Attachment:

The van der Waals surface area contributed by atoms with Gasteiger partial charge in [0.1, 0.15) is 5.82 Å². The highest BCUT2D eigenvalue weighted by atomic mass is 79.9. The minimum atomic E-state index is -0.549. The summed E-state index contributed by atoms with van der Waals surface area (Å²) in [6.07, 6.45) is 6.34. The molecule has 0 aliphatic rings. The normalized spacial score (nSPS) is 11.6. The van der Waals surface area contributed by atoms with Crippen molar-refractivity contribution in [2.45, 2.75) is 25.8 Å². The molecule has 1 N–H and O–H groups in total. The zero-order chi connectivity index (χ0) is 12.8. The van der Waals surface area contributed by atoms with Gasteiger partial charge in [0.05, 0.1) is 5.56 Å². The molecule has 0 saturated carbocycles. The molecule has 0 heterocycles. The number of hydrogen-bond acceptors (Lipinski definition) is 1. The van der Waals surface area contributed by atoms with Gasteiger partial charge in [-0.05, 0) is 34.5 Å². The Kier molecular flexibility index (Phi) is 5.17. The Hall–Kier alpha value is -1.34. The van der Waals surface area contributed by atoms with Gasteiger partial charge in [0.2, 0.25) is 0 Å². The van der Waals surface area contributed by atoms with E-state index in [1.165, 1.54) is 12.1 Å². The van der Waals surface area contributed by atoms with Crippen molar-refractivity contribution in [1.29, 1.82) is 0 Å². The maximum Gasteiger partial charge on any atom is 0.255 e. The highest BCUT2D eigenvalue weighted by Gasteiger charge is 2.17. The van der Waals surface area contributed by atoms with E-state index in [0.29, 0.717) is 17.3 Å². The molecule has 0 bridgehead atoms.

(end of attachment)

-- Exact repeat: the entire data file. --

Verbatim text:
The van der Waals surface area contributed by atoms with Gasteiger partial charge in [0.1, 0.15) is 5.82 Å². The highest BCUT2D eigenvalue weighted by atomic mass is 79.9. The minimum atomic E-state index is -0.549. The summed E-state index contributed by atoms with van der Waals surface area (Å²) in [6.07, 6.45) is 6.34. The molecule has 0 aliphatic rings. The normalized spacial score (nSPS) is 11.6. The van der Waals surface area contributed by atoms with Crippen molar-refractivity contribution in [2.45, 2.75) is 25.8 Å². The molecule has 1 N–H and O–H groups in total. The zero-order chi connectivity index (χ0) is 12.8. The van der Waals surface area contributed by atoms with Gasteiger partial charge in [0.05, 0.1) is 5.56 Å². The molecule has 0 saturated carbocycles. The molecule has 0 heterocycles. The number of hydrogen-bond acceptors (Lipinski definition) is 1. The van der Waals surface area contributed by atoms with Gasteiger partial charge in [-0.05, 0) is 34.5 Å². The Kier molecular flexibility index (Phi) is 5.17. The Hall–Kier alpha value is -1.34. The van der Waals surface area contributed by atoms with Gasteiger partial charge in [0.2, 0.25) is 0 Å². The van der Waals surface area contributed by atoms with E-state index in [1.165, 1.54) is 12.1 Å². The van der Waals surface area contributed by atoms with Crippen molar-refractivity contribution in [1.29, 1.82) is 0 Å². The maximum Gasteiger partial charge on any atom is 0.255 e. The highest BCUT2D eigenvalue weighted by Gasteiger charge is 2.17. The van der Waals surface area contributed by atoms with E-state index in [0.29, 0.717) is 17.3 Å². The molecule has 0 bridgehead atoms.